The environments relational value for groups of people includes a sense of place and the relationship to the land. Indigenous People have a strong relationship with Country, and most groups of people have a strong relationship with where they call home, a cultural identity. Being in the environment can provide connection with other people, a social cohesion. Caring for ecosystems is an important part of caring for present and future generations, a social responsibility. Caring for the planet can be a moral need, a moral responsibility to non-humans.

Environments relational value for individuals is important and provides a personal identity. Caring for the land helps to lead a good life, a stewardship fulfillment. Caring for the land is the right thing to do, a stewardship principle.

Relational values can be increased by enabling participation; by using both Western Scientific and Local Traditional Knowledge; by using home grown social relationships such as family group, sporting and interest groups; care of local spaces may extend into care of other places, for example city growers of seedlings to be planted in revegetating rural landscapes; and increasing awareness and experience of caring for our environment, may lead to retail preference for environmentally friendly products and decreased consumption (Chan, et al., 2016).

Rachel Carson Monument, Marine Biological Laboratory, Woods Hole, Massachusetts. Image — Wikimedia Commons.

Environmental protection has a long history; in the USA in 1864 George Perkins Marsh, a scientist and a member of Congress from Vermont questioned whether America’s natural resources were inexhaustible, and was one of the founders of the U.S. conservation movement.

Late 19th and early 20th century saw the preservation view and the conservation view of land and resources both come into prominence.

The preservation view led by naturalist John Muir, leaving land untouched, saw the establishment of Yosemite National Park and the founding of the environmental protecting Sierra Club.

The conservation view was promoted by President Theodore (Teddy) Roosevelt, who believed land should be wisely and scientifically managed and to provide resources for people. He established 36 wildlife reserves and tripled the size of the nation’s forest reserves.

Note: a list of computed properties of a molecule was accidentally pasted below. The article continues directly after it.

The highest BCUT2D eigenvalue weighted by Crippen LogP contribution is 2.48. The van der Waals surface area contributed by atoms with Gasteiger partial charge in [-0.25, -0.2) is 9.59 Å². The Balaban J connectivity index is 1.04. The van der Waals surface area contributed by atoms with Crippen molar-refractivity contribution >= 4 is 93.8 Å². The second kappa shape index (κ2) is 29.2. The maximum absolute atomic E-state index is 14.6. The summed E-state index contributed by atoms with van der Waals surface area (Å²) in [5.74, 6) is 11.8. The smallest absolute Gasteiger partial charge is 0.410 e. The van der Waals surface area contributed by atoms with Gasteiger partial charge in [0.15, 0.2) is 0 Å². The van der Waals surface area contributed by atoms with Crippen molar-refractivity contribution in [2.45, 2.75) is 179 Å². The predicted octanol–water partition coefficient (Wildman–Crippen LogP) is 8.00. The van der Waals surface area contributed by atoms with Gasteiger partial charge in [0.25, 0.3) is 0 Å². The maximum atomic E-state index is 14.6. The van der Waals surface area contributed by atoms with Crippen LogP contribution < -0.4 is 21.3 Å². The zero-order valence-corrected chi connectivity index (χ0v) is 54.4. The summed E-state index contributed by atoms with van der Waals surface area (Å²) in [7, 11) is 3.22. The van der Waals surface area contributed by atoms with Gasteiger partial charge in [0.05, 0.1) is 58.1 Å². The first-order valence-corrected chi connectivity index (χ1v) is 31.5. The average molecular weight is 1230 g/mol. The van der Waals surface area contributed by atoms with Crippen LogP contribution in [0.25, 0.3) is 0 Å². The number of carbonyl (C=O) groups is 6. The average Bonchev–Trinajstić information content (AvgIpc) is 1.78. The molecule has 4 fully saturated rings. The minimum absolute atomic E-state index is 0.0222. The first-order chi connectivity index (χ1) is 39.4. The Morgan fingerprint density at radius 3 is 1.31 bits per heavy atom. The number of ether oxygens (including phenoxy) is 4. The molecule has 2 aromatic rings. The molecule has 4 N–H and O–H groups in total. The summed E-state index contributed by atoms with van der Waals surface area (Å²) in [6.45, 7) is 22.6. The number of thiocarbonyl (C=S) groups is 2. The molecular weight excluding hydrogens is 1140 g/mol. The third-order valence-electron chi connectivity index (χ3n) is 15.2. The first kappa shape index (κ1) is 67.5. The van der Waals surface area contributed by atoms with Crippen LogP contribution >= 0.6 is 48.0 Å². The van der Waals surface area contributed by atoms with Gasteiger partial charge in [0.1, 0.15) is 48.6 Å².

Aldo Leopold, a conservationist, helped establish the U.S. Wilderness Society and in 1949 published the influential Sand County Almanac, and established many environmental ethics.

Leopold-1949-ASandCountyAlmanac-complete.pdf (umag.cl)

In 1962 Rachel Carson published Silent Spring about the over use, pollution and toxic effects of pesticides, such as DDT, and was influential in raising public awareness which led to the regulation of several dangerous pesticides.

The 1970s saw a general increase in public concern about polluting the environment, which led to the formation of the Environmental Protection Agency, EPA. Environmental laws and regulations have often been under threat to weaken the protection they provide, and we should all be aware of any threats to our environmental protection laws (Miller & Spoolman, 2016).

In summary, protecting the environment can include 3 values: for human’s benefit, the environments instrumental value, for the environments or natures benefit, that is the environments intrinsic value, and for its relational values both for society and for the individual.

Declaration of competing interest. I have no conflicts of interest to disclose.


Beasley, R. (2021). Dead in the Water (1st Ed.). Crows Nest, NSW. Australia.: Allen and Unwin. Book.

Chan, K. M., Balvanera, P., Benessaiah, K., Chapman, M., Díaz, S., Gómez-Baggethun, E., … & Turner, N. (2016). Opinion: Why protect nature? Rethinking values and the environment. Proceedings of the national academy of sciences, 113(6), 1462–1465.

Millennium Ecosystem Assessment, 2005. Ecosystems and Human Well-being: Synthesis. Island Press, Washington, DC. F-356Txt(wri).indd (millenniumassessment.org)

Miller, G.T. and Spoolman, S.E. (2016). Living in the Environment, (Ed.19) Canada.: Cengage Learning. Book.

State of the Environment Report (2016) Vegetation | Australia State of the Environment Report

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Peter Miles

Written by

Peter Miles B.Env.Sc. 45 years in Environmental Science, specializing in Wildlife and Conservation Biology. Writes about Animals, Revegetation & Climate Change.

Age of Awareness

Stories providing creative, innovative, and sustainable changes to the ways we learn

Peter Miles

Written by

Peter Miles B.Env.Sc. 45 years in Environmental Science, specializing in Wildlife and Conservation Biology. Writes about Animals, Revegetation & Climate Change.

Age of Awareness

Stories providing creative, innovative, and sustainable changes to the ways we learn